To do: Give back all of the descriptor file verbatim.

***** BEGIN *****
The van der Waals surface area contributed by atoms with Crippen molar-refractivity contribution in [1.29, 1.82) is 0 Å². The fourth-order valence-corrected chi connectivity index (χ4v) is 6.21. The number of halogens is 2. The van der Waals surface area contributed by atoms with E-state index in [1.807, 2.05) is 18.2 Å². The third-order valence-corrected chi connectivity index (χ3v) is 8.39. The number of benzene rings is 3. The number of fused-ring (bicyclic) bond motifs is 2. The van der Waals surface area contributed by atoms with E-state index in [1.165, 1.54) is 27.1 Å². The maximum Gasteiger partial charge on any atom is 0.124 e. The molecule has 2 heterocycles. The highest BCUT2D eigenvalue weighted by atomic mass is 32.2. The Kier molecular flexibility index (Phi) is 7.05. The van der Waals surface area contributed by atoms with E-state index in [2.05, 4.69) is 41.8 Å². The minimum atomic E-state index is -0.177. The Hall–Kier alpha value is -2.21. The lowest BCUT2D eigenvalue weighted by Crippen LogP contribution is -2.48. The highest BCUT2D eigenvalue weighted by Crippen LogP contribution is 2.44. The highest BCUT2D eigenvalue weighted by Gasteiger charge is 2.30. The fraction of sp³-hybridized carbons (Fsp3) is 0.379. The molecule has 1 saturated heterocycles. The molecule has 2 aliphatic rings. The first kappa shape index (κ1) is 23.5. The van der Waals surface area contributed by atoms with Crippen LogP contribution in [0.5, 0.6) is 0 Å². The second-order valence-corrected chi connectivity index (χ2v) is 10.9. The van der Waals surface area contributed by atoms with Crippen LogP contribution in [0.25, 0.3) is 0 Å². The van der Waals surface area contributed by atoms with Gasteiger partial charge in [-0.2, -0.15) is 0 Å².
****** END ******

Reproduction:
The van der Waals surface area contributed by atoms with Crippen molar-refractivity contribution in [1.29, 1.82) is 0 Å². The fourth-order valence-corrected chi connectivity index (χ4v) is 6.21. The number of halogens is 2. The van der Waals surface area contributed by atoms with E-state index in [1.807, 2.05) is 18.2 Å². The third-order valence-corrected chi connectivity index (χ3v) is 8.39. The number of benzene rings is 3. The number of fused-ring (bicyclic) bond motifs is 2. The van der Waals surface area contributed by atoms with E-state index in [1.165, 1.54) is 27.1 Å². The maximum Gasteiger partial charge on any atom is 0.124 e. The molecule has 2 heterocycles. The highest BCUT2D eigenvalue weighted by atomic mass is 32.2. The Kier molecular flexibility index (Phi) is 7.05. The van der Waals surface area contributed by atoms with E-state index in [2.05, 4.69) is 41.8 Å². The minimum atomic E-state index is -0.177. The Hall–Kier alpha value is -2.21. The lowest BCUT2D eigenvalue weighted by Crippen LogP contribution is -2.48. The highest BCUT2D eigenvalue weighted by Crippen LogP contribution is 2.44. The highest BCUT2D eigenvalue weighted by Gasteiger charge is 2.30. The fraction of sp³-hybridized carbons (Fsp3) is 0.379. The molecule has 1 saturated heterocycles. The molecule has 2 aliphatic rings. The first kappa shape index (κ1) is 23.5. The van der Waals surface area contributed by atoms with Crippen LogP contribution in [0.5, 0.6) is 0 Å². The second-order valence-corrected chi connectivity index (χ2v) is 10.9. The van der Waals surface area contributed by atoms with Crippen LogP contribution in [0.25, 0.3) is 0 Å². The van der Waals surface area contributed by atoms with Gasteiger partial charge in [-0.2, -0.15) is 0 Å².